Capitol Hill Autonomous Zone

George Floyd

The Capitol Hill Autonomous Zone (CHAZ), Free Capitol Hill, the Capitol Hill Organized Protest, and the Capitol Hill Occupied Protest (CHOP), is an occupation protest and self-declared autonomous zone in the Capitol Hill neighborhood of Seattle, Washington. The zone, originally covering six city blocks and a park, was established by George Floyd protesters on June 8, 2020 after the Seattle Police Department (SPD) vacated its East Precinct building.

Local governance in the zone is decentralized, with the goal of creating a neighborhood without police. Purported demands associated with the zone include rent control, the reversal of gentrification, the abolition or defunding of police, funding of community health, and releasing prisoners serving time for marijuana-related offenses or resisting arrest, with expungement of their records.

Reactions to the zone have varied through the political spectrum. President Donald Trump referred to the occupants as ‘ugly Anarchists’ and called for the governor of Washington and the mayor of Seattle to ‘take back’ the zone, while Mayor Jenny Durkan on June 11 described the zone as ‘four blocks in Seattle that is more like a block party atmosphere. It’s not an armed takeover. It’s not a military junta. We will make sure that we will restore this but we have block parties and the like in this part of Seattle all the time … there is no threat right now to the public.’ On June 14, ‘USA Today’ confirmed the festive atmosphere, reporting that protesters who had previously clashed with police “have had their rough edges dulled by tens of thousands of tourists and sightseers. CHAZ has morphed into what looks and feels like a mini Burning Man festival.’

On June 12, BLM protesters were reportedly negotiating with local officials to leave the zone. Four days later, the zone’s roadblocks were replaced and moved, allowing for emergency service vehicles to pass through and decreasing CHAZ’s size to three blocks. Capitol Hill is a district in downtown Seattle known for its prominent LGBT and counterculture communities. The district was previously a center for other mass protests, such as the 1999 Seattle WTO protests and Occupy Seattle.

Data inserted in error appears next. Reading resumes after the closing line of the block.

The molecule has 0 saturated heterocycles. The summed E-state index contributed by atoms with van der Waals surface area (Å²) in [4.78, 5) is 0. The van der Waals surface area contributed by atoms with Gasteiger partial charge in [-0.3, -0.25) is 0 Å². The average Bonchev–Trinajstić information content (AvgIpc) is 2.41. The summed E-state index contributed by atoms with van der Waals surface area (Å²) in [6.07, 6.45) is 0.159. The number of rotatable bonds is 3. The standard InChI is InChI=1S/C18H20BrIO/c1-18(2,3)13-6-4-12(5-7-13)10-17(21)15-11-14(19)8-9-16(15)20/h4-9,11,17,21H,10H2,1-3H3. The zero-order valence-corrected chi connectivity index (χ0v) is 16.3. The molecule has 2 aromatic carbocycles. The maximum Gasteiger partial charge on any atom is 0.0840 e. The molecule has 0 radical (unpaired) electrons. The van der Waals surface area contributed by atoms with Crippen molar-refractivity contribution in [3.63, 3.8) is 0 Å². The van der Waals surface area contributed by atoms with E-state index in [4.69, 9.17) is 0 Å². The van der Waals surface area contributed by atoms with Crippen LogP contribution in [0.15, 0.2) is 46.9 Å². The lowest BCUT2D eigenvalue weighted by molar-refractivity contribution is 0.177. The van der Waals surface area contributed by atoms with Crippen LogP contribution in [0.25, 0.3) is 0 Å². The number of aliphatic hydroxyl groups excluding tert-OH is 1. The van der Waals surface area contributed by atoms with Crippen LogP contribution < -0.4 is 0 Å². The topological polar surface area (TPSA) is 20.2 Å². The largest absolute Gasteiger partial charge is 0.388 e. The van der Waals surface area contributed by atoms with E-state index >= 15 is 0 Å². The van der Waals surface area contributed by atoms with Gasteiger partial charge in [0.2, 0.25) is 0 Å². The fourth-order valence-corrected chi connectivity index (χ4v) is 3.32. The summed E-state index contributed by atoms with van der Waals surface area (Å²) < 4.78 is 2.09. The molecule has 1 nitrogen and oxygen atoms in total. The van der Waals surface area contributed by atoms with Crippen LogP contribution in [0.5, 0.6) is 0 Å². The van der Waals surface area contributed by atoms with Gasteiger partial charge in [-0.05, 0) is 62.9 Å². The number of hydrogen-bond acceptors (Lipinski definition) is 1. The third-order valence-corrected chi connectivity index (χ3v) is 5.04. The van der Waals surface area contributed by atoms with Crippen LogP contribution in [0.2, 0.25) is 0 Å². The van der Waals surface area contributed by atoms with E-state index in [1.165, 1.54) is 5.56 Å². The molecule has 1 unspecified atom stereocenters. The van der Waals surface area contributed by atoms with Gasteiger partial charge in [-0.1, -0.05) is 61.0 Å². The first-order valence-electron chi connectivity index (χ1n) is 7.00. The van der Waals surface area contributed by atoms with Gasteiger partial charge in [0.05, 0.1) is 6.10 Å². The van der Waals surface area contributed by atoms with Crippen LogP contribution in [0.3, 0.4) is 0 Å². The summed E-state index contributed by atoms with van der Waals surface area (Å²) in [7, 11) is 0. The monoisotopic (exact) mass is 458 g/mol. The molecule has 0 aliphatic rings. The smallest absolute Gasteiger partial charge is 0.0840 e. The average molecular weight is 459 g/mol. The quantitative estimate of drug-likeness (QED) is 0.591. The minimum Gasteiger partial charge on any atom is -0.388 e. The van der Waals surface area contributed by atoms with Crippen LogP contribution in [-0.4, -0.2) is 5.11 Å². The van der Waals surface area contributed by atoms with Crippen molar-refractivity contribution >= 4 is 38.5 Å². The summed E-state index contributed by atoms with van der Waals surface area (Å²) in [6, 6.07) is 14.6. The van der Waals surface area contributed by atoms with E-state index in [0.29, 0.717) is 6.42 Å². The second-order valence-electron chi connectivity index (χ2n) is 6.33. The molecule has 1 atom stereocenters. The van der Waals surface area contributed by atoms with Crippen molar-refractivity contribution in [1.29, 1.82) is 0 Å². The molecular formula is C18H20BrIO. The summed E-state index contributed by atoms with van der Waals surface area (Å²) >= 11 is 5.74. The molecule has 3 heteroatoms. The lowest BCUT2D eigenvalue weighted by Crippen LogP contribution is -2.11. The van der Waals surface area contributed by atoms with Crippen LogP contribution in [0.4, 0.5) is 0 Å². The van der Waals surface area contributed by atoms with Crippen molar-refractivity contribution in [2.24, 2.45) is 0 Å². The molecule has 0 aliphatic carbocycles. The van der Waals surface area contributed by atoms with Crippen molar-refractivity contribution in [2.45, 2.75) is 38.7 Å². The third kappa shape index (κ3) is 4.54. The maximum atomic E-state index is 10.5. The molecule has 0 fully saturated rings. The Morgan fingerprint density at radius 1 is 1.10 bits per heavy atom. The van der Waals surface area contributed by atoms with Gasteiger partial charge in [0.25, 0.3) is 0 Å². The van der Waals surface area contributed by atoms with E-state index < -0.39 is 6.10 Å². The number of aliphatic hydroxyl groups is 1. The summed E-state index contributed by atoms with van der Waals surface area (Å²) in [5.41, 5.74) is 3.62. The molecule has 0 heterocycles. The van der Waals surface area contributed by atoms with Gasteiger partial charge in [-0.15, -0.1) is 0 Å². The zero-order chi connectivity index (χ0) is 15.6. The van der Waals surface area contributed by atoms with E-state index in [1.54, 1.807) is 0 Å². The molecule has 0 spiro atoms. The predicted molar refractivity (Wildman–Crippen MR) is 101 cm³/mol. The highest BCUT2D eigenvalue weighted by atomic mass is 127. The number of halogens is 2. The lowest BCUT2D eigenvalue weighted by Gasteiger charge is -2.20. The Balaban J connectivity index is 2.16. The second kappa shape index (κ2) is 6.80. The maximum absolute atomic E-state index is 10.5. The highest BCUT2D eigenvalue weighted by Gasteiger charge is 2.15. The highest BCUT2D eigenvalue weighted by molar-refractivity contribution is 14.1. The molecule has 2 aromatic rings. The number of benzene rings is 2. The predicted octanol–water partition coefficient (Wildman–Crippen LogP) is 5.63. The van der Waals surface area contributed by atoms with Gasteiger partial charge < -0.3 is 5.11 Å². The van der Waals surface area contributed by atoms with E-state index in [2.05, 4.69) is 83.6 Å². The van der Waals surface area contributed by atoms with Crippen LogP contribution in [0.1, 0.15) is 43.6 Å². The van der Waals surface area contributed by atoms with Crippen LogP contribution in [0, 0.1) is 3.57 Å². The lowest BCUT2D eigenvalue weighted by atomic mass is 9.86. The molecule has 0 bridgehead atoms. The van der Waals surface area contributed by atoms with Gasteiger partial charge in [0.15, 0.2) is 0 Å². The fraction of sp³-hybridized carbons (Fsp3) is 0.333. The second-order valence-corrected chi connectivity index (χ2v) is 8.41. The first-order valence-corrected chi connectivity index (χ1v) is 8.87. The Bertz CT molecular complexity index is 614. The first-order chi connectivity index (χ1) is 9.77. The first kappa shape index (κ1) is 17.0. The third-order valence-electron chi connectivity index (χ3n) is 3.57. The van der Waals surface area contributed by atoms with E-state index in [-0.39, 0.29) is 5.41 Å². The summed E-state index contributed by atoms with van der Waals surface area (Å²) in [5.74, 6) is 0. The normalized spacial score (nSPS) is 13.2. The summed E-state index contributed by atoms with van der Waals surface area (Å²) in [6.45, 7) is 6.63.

Protests over the killing of George Floyd and police brutality began in Seattle on May 29, 2020. For nine days there were street clashes involving protesters, the Seattle Police Department (SPD), Washington State Patrol, and Washington National Guard. Protests eventually coalesced around the SPD’s East Precinct building, where the SPD used aggressive dispersal tactics, including blast balls, flash bangs, and pepper spray. By June 7, police were placing barricades around the precinct and boarding up its windows. The following day, amid growing protests, the SPD abandoned the East Precinct. Protesters, initially suspicious of the police’s motives, moved into the area, erected street barricades at a one-block radius from the station, and declared the area ‘Free Capitol Hill.’

The zone is centered around the East Precinct building. It stretches north to East Denny Way, east to 13th Avenue, south to East Pike, and west to Broadway. The entirety of Cal Anderson Park falls inside of the zone. Protesters used blockades and fences to construct staggered barricades at intersections. The entrance of the zone’s territory is marked by a barrier reading ‘You Are Entering Free Capitol Hill.’ Other signs declared ‘You are now leaving the USA.’ Spray paint renamed the occupied police station as the ‘Seattle People’s Department East Precinct’ and covered the facade with anarchist symbols and graffiti.

On June 16, the city and representatives of CHAZ agreed on a footprint for the zone. The new layout was posted on Mayor Durkan’s blog following the agreement. The blog entry states the reasoning for the agreement between the two parties: ‘The City is committed to maintaining space for community to come to together, protest and exercise their first amendment rights. Minor changes to the protest zone will implement safer and sturdier barriers to protect individuals in this area.’ As part of the agreement the city agreed to remove the old barriers and replace them with concrete along the new agreed-upon zone boundaries.